That autumn was my first in England, in a strange bedroom in a rented house filled with someone else’s furniture, in my second new school within a year. Raw with grief for the farm I hadn’t wanted to leave, the book helped me adjust to my new life without feeling it all quite so painfully, sort of letting it unfurl quietly in the background. My Irish lilt dissolved in the caustic spite of the schoolyard. At her insistence my Mammy became Mummy (that felt strange – disloyal somehow – like introducing a dear friend as just ‘someone you know’. It was as if I’d left my real mother back in Ireland). My legs learnt to navigate a lightless landing from bedroom to bathroom and my hands found the biscuit tin (even that was someone else’s, a great black thing splotched with big red and orange blooms) in its disturbingly spice-pungent cupboard without having to check the blueprint in my head. Soon I could wander the house with my nose in a book and not bump into anything.

In spite of its title and comforting thickness (it was the longest book I’d yet read, easily equal to four Famous Fives piled one on top of another) it was inevitable that I would reach the end of ‘The Neverending Story’, and when that happened the only way to keep from falling into my own emptiness was to read it again. And again. And again. And again.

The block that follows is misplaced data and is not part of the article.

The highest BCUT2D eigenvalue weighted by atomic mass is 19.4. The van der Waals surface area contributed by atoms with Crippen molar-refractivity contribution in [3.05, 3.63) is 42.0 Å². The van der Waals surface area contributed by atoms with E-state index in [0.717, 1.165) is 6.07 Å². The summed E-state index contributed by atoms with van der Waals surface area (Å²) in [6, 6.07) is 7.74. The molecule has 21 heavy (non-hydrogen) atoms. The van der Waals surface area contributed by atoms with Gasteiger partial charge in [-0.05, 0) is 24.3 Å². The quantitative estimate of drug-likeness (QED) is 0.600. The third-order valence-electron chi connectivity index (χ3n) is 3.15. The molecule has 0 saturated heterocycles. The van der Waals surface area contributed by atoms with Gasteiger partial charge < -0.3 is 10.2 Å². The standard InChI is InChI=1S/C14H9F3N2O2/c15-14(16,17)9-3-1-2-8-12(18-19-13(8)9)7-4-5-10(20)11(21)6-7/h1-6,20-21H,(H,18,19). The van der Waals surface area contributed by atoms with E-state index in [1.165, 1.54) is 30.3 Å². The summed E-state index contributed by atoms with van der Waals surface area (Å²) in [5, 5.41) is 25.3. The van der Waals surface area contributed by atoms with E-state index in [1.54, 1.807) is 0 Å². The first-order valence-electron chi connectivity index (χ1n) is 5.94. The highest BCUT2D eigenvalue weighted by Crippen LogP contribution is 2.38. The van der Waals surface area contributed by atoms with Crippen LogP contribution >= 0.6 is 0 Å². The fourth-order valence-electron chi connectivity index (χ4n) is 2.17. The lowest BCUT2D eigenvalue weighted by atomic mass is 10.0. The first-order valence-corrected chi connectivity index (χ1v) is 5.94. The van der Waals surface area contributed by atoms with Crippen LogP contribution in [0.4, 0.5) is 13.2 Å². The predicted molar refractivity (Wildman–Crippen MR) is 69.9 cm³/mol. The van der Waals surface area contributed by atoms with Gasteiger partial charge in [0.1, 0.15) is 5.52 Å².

Each reading salved the abrasions of the first major transition in my young life. The book came with me everywhere, school, the garden, something to read in the car while my mother shopped in a faceless superstore instead of a friendly grocers in an Irish market town where the shopkeepers all knew me by name. (It’s highly likely it also delayed me burning a ring into my middle finger when curiosity taught me what the flame-labelled dashboard button did).

My constant companion in a wholly altered world, it was a refuge when I lacked words to bridge the isolation inside; for who else would have, could have, understood? After a few months its curled cover was soft with the white fur cracks of a million creases. No longer a thing apart, its contours, the weight and feel of its pages, were as much a part of me as the curls on my head.